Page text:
On 21 March 1960, the apartheid state of South Africa carried out one of its most notorious massacres, unleashing murderous fire on 5,000 Blacks gathered outside the police station in Sharpeville. They were protesting against the racist Pass Laws, which severely restricted the movement of Black Africans. Sixty-three were killed and more than 360 injured.
Almost 60 years later, another apartheid regime has carried out a similar massacre on the Gaza border. Israeli soldiers unleashed a merciless barrage of fire on a crowd of 40,000 protesters, who were demanding the right of return to the homes from which their families had been driven by Zionist terror gangs in 1948. More than 60 were killed and hundreds more wounded.
I was only nine at the time of Sharpeville. But I remember it well because the news of the massacre sent my father into a furious and indignant rage against the apartheid state. That was not, however, the response of the Australian Liberal government of the time.
Years later, in the wake of the overthrow of the white South African regime, Liberal politicians scrambled to make out that they had always opposed apartheid. Nelson Mandela, who they had previously condemned as a communist and a terrorist, now was lauded as an icon of non-violence and moderation.
John Howard attempted to rewrite history by claiming in his memoirs that his hero, Robert Menzies, prime minister at the time of Sharpeville, was an opponent of apartheid. The actual record is very different.
In response to public pressure to condemn the massacre, Menzies retreated into legalistic pedantry: “One government does not interfere in matters which are within the domestic jurisdiction of another. That is a matter of profound importance”.
Even after the Tory-dominated British House of Commons voted to condemn South Africa’s “racialist policies”, Menzies declared that any Australian comment would “exacerbate a state of affairs (in South Africa) which is already sufficiently menacing”. Then, in a speech in parliament, Menzies welcomed an official enquiry by the racist regime because it would present an “authoritative account of the facts”.
When, in the aftermath of Sharpeville, South Africa was forced out of the British Commonwealth, Menzies stated that he was “deeply saddened”. “Apartheid, which has been the accepted policy of South African governments … never previously [has] been brought up at a prime ministers’ conference.”
Little wonder that the South African prime minister of the time, and key architect of apartheid, Hendrik Verwoerd, described Menzies “as perhaps the best friend South Africa has”.
The Southern African government, very much like the Israeli authorities today, defended the Sharpeville massacre as necessary to put down a riot and a rebellion. The racist regime denounced the devilish “communists” of the recently formed Pan Africanist Congress (a split from the African National Congress) headed by Robert Sobukwe for supposedly provoking the massacre.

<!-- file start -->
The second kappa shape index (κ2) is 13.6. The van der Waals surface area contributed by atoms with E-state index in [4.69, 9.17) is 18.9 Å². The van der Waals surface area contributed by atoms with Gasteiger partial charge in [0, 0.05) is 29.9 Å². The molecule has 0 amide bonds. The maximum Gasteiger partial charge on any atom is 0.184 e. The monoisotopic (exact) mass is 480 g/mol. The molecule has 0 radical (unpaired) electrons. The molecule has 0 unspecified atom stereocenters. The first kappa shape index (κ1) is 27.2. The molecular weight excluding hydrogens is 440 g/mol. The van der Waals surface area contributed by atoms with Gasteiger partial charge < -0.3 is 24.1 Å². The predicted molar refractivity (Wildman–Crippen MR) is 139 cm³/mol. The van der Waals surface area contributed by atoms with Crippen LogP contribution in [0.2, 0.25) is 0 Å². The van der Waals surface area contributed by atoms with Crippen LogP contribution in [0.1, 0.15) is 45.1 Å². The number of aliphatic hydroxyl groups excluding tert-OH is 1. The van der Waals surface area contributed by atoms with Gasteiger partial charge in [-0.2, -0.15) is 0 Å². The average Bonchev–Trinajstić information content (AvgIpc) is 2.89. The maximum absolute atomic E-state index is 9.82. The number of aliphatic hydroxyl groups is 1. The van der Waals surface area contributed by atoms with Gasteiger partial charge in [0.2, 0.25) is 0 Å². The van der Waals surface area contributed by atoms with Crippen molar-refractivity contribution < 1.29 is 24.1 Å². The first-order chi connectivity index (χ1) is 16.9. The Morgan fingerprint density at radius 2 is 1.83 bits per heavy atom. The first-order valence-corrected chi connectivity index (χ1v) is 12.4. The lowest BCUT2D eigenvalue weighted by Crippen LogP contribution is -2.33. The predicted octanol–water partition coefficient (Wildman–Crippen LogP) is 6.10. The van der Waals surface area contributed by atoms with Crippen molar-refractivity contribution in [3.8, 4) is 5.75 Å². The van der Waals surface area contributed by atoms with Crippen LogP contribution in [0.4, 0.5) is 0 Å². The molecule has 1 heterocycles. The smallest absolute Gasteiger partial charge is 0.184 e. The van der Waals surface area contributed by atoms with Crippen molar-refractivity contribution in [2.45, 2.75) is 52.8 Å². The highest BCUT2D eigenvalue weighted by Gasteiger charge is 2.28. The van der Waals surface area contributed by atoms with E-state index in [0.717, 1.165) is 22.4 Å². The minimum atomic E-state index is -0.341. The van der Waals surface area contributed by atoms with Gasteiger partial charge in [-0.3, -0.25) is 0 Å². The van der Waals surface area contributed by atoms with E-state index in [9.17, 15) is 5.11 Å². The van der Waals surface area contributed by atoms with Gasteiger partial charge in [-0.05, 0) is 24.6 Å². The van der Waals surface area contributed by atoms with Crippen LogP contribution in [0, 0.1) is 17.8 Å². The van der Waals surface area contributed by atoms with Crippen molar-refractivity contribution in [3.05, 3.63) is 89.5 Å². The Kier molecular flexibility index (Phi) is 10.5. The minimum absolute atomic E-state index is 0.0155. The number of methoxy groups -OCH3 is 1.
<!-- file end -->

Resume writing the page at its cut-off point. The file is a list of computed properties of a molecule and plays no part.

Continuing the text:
Australian acting minister for external affairs Garfield Barwick echoed this theme, condemning the ALP’s call for the imposition of a trade boycott on the apartheid regime because it would create “a climate suitable for communist subversion”.
Copying from the same play book, the Israeli government today blames the Gaza massacre – which it carefully planned and ordered – on Hamas provocation. Malcolm Turnbull disgracefully rushed to endorse that lie.
Turnbull’s and foreign minister Julie Bishop’s apologetics for the mass murders by apartheid Israel, and their claims that this was just Israel “defending itself” and “protect[ing] its population”, is utterly appalling. Tony Abbott went further, calling for Australia to copy Donald Trump and move its embassy to Jerusalem.
The “even-handed” stance of Bill Shorten’s Labor Party was little better.
The South African government, which recognises an apartheid regime when it sees one, has withdrawn its ambassador from Israel. European governments have been highly critical of the massacre. New Zealand Labour prime minister Jacinda Ardern slammed Israel for a “devastating, one-sided loss of life”.
What was Shorten’s response? A pathetic call for “restraint on all sides”. So the Israeli army should fire only half as many bullets? Kill only a third as many unarmed protesters?
The ALP’s shameful response to the Gaza massacre also compares incredibly badly with Labor’s outraged reaction back in 1960 to the equivalent horror at Sharpeville. The Labor leader at the time, Arthur Calwell, was no raving radical and had a pretty dubious track record, to say the least, on racial issues.
But to give Calwell his due, even before Sharpeville, Labor had been campaigning for the Australian government to impose a trade boycott on the apartheid regime. Then, in response to the massacre, the Labor opposition moved a motion in parliament declaring outrage at the shootings, censuring the Australian government for its weak-kneed attitude to apartheid and calling for a trade boycott.
Nothing “even handed” about that – and rightly so. South Africa was an appalling, racist apartheid state. Israel today is an appalling, racist apartheid state. It deserves the same condemnation and treatment.